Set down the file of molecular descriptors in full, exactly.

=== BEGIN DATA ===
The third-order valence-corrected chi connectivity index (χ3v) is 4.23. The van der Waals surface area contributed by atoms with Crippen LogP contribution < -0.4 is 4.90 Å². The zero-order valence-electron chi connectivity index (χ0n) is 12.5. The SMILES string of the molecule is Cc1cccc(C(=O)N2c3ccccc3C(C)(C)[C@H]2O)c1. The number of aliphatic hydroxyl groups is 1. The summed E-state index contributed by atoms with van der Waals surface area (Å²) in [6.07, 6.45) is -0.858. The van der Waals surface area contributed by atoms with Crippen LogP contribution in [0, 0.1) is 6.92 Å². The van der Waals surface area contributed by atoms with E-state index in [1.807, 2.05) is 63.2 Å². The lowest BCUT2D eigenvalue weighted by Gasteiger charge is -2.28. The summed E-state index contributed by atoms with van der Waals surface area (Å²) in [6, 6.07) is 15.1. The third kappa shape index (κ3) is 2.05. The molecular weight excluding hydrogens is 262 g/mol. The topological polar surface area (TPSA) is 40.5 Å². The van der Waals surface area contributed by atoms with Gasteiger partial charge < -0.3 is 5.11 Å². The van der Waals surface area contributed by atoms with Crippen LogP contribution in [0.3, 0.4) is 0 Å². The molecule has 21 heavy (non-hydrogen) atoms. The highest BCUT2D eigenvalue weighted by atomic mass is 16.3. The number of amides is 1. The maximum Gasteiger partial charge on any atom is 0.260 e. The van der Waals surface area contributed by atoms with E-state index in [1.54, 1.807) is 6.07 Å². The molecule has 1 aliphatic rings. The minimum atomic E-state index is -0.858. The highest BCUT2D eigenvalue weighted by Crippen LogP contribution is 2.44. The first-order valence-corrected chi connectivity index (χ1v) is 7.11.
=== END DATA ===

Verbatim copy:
The third-order valence-corrected chi connectivity index (χ3v) is 4.23. The van der Waals surface area contributed by atoms with Crippen LogP contribution < -0.4 is 4.90 Å². The zero-order valence-electron chi connectivity index (χ0n) is 12.5. The SMILES string of the molecule is Cc1cccc(C(=O)N2c3ccccc3C(C)(C)[C@H]2O)c1. The number of aliphatic hydroxyl groups is 1. The summed E-state index contributed by atoms with van der Waals surface area (Å²) in [6.07, 6.45) is -0.858. The van der Waals surface area contributed by atoms with Crippen LogP contribution in [0, 0.1) is 6.92 Å². The van der Waals surface area contributed by atoms with E-state index in [1.807, 2.05) is 63.2 Å². The lowest BCUT2D eigenvalue weighted by Gasteiger charge is -2.28. The summed E-state index contributed by atoms with van der Waals surface area (Å²) in [6, 6.07) is 15.1. The third kappa shape index (κ3) is 2.05. The molecular weight excluding hydrogens is 262 g/mol. The topological polar surface area (TPSA) is 40.5 Å². The van der Waals surface area contributed by atoms with Gasteiger partial charge < -0.3 is 5.11 Å². The van der Waals surface area contributed by atoms with Crippen LogP contribution in [0.3, 0.4) is 0 Å². The molecule has 21 heavy (non-hydrogen) atoms. The highest BCUT2D eigenvalue weighted by atomic mass is 16.3. The number of amides is 1. The maximum Gasteiger partial charge on any atom is 0.260 e. The van der Waals surface area contributed by atoms with E-state index in [1.54, 1.807) is 6.07 Å². The molecule has 1 aliphatic rings. The minimum atomic E-state index is -0.858. The highest BCUT2D eigenvalue weighted by Crippen LogP contribution is 2.44. The first-order valence-corrected chi connectivity index (χ1v) is 7.11.